I don’t know about you, but I’ve had just about enough with new, unforeseen viruses hitting us in the Capital Region.
Just as the fervor around COVID-19 was beginning to die down, we started to hear rumors of something called monkeypox, and soon after that, confirmed cases began popping up in surrounding communities. Even polio had its brief return to the headlines, as a Rockland County, NY resident was diagnosed with it last week.
Now, another “pox” is in headlines, but worry not, this one may not be as dangerous as the rest.
‘Squirrelpox’ Found in the Capital Region, But What Is It?
As reported by ABC News 10 in Albany, a local squirrel was spotted by a Capital Region resident with multiple lesions on its face and arms, and was later discovered to have a virus called squirrel fibromatosis.
In layman’s terms, it has something called “squirrelpox”.
Of all times for an animal in the Capital Region to be seen with some form of “pox”, this is probably the worst. The monkeypox virus has been in headlines in recent months for its flu-like symptoms, as well as its uncomfortable-looking lesions that it can cause on the body.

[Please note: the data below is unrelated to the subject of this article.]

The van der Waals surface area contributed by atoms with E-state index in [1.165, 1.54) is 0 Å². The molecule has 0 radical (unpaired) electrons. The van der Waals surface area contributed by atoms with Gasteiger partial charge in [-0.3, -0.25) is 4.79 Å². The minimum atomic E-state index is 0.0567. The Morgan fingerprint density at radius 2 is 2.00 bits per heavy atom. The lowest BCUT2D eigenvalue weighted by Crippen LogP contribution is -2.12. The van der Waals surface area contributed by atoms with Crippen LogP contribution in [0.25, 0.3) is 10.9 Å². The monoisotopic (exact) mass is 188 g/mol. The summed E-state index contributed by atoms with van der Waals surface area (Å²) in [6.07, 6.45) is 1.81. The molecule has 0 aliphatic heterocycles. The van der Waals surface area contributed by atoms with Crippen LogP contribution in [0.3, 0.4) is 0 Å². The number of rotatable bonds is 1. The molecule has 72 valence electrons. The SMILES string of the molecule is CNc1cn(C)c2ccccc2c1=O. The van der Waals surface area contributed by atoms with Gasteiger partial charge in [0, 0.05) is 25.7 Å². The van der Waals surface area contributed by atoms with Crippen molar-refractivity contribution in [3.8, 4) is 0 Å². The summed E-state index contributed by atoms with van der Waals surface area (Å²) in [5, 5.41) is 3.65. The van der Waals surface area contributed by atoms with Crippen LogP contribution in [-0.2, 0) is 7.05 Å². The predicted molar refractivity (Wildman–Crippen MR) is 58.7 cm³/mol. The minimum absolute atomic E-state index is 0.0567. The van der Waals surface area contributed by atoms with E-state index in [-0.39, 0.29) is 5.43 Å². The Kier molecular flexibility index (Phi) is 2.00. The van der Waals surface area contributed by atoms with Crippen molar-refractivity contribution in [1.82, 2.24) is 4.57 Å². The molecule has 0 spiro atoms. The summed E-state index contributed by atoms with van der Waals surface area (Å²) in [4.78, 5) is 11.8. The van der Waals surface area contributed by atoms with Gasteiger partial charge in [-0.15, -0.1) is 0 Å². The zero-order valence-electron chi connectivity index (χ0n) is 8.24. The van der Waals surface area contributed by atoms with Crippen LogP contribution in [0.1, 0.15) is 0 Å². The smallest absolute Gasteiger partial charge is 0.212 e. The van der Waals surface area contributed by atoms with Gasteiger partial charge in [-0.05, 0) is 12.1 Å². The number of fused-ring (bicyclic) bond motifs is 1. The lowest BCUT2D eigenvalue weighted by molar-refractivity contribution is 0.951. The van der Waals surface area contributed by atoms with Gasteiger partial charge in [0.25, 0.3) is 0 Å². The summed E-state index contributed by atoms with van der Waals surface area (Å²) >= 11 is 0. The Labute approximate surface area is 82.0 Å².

What about squirrelpox, though? Could it have the same impact on a human who were to come in contact with it?
Here’s a video showing a squirrel that appears to be infected. Before you watch it, keep in mind, that these squirrels can look a bit grotesque when they have this condition. Watch at your own risk.
In a word, no, this will not impact a human should one be in contact with the virus.
Squirrelpox is described as a leporipoxvirus by ABC News 10, which infects rabbits, hares, and squirrels. The virus is often spread by mosquitoes or other biting insects, which is how it travels from squirrel to squirrel.
So, luckily, this development won’t have any impact on the population in the Capital Region. Those who come in contact with monkeypox, however, won’t be as lucky, as that virus is described as a orthopoxvirus.
Other orthopoxviruses include: Camelpox, Ectromelia virus, Horsepox virus, Raccoonpox virus, Skunkpox virus, Taterapox virus, Uasin Gishu virus and Volepox virus, all of which could infect a human.
All of this information should be proof of the following: if you see a wild animal, let it live its life parallel to yours. There’s no need to put yourself, and your family, at any more risk than you already are in.
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Have you ever seen one of these in the wild? Some can be found here in New York State.